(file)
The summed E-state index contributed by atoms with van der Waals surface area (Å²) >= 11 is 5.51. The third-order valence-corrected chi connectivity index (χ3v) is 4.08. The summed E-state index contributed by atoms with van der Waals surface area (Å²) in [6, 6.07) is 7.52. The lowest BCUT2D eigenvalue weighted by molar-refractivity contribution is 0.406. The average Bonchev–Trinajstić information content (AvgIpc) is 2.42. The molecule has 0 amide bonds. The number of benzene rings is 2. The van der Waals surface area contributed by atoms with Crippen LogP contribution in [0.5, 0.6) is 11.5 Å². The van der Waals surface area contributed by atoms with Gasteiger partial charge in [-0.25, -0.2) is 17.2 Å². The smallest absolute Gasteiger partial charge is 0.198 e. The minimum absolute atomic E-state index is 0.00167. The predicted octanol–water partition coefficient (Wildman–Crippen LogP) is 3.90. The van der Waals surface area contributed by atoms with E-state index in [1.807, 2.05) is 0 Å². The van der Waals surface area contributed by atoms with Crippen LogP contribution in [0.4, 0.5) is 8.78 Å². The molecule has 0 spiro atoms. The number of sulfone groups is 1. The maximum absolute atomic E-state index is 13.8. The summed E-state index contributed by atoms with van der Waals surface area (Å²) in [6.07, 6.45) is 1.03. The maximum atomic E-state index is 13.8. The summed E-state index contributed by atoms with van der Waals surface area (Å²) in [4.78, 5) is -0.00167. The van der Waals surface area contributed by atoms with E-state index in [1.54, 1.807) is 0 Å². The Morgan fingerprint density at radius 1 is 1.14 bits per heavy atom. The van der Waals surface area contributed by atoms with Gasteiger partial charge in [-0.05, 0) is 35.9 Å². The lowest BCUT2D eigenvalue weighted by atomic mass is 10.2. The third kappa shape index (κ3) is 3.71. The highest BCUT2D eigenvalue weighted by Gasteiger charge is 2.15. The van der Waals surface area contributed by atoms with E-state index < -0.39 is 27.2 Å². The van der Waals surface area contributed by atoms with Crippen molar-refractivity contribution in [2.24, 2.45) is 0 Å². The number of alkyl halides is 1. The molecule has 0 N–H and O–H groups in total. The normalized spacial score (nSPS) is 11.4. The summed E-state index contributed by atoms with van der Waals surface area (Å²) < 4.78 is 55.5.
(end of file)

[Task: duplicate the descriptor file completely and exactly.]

The summed E-state index contributed by atoms with van der Waals surface area (Å²) >= 11 is 5.51. The third-order valence-corrected chi connectivity index (χ3v) is 4.08. The summed E-state index contributed by atoms with van der Waals surface area (Å²) in [6, 6.07) is 7.52. The lowest BCUT2D eigenvalue weighted by molar-refractivity contribution is 0.406. The average Bonchev–Trinajstić information content (AvgIpc) is 2.42. The molecule has 0 amide bonds. The number of benzene rings is 2. The van der Waals surface area contributed by atoms with Crippen LogP contribution in [0.5, 0.6) is 11.5 Å². The van der Waals surface area contributed by atoms with Gasteiger partial charge in [-0.25, -0.2) is 17.2 Å². The smallest absolute Gasteiger partial charge is 0.198 e. The minimum absolute atomic E-state index is 0.00167. The predicted octanol–water partition coefficient (Wildman–Crippen LogP) is 3.90. The van der Waals surface area contributed by atoms with E-state index in [1.807, 2.05) is 0 Å². The van der Waals surface area contributed by atoms with Crippen LogP contribution in [0.4, 0.5) is 8.78 Å². The molecule has 0 spiro atoms. The number of sulfone groups is 1. The maximum absolute atomic E-state index is 13.8. The summed E-state index contributed by atoms with van der Waals surface area (Å²) in [6.07, 6.45) is 1.03. The maximum atomic E-state index is 13.8. The summed E-state index contributed by atoms with van der Waals surface area (Å²) in [4.78, 5) is -0.00167. The van der Waals surface area contributed by atoms with E-state index in [1.54, 1.807) is 0 Å². The Morgan fingerprint density at radius 1 is 1.14 bits per heavy atom. The van der Waals surface area contributed by atoms with Gasteiger partial charge in [-0.05, 0) is 35.9 Å². The lowest BCUT2D eigenvalue weighted by atomic mass is 10.2. The third kappa shape index (κ3) is 3.71. The highest BCUT2D eigenvalue weighted by Gasteiger charge is 2.15. The van der Waals surface area contributed by atoms with E-state index < -0.39 is 27.2 Å². The van der Waals surface area contributed by atoms with Crippen molar-refractivity contribution in [2.24, 2.45) is 0 Å². The number of alkyl halides is 1. The molecule has 0 N–H and O–H groups in total. The normalized spacial score (nSPS) is 11.4. The summed E-state index contributed by atoms with van der Waals surface area (Å²) < 4.78 is 55.5.